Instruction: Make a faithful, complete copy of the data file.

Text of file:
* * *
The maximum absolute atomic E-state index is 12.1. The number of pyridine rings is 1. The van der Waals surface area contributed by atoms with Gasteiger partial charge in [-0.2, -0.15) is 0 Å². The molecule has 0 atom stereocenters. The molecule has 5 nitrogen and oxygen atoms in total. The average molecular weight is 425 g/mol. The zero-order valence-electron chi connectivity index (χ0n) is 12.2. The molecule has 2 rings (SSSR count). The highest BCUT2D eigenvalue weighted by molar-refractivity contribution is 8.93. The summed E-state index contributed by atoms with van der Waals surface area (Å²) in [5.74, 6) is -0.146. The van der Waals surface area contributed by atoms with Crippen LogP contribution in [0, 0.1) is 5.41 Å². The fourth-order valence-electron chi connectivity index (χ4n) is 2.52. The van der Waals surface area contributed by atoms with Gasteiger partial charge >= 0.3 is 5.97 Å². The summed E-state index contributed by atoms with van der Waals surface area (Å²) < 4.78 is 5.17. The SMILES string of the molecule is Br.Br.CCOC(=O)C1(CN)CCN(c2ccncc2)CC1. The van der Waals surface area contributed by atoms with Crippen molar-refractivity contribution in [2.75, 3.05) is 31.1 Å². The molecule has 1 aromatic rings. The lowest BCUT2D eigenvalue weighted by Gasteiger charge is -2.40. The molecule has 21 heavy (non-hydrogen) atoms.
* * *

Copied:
The maximum absolute atomic E-state index is 12.1. The number of pyridine rings is 1. The van der Waals surface area contributed by atoms with Gasteiger partial charge in [-0.2, -0.15) is 0 Å². The molecule has 0 atom stereocenters. The molecule has 5 nitrogen and oxygen atoms in total. The average molecular weight is 425 g/mol. The zero-order valence-electron chi connectivity index (χ0n) is 12.2. The molecule has 2 rings (SSSR count). The highest BCUT2D eigenvalue weighted by molar-refractivity contribution is 8.93. The summed E-state index contributed by atoms with van der Waals surface area (Å²) in [5.74, 6) is -0.146. The van der Waals surface area contributed by atoms with Crippen LogP contribution in [0, 0.1) is 5.41 Å². The fourth-order valence-electron chi connectivity index (χ4n) is 2.52. The van der Waals surface area contributed by atoms with Gasteiger partial charge >= 0.3 is 5.97 Å². The summed E-state index contributed by atoms with van der Waals surface area (Å²) < 4.78 is 5.17. The SMILES string of the molecule is Br.Br.CCOC(=O)C1(CN)CCN(c2ccncc2)CC1. The van der Waals surface area contributed by atoms with Crippen molar-refractivity contribution in [2.75, 3.05) is 31.1 Å². The molecule has 1 aromatic rings. The lowest BCUT2D eigenvalue weighted by Gasteiger charge is -2.40. The molecule has 21 heavy (non-hydrogen) atoms.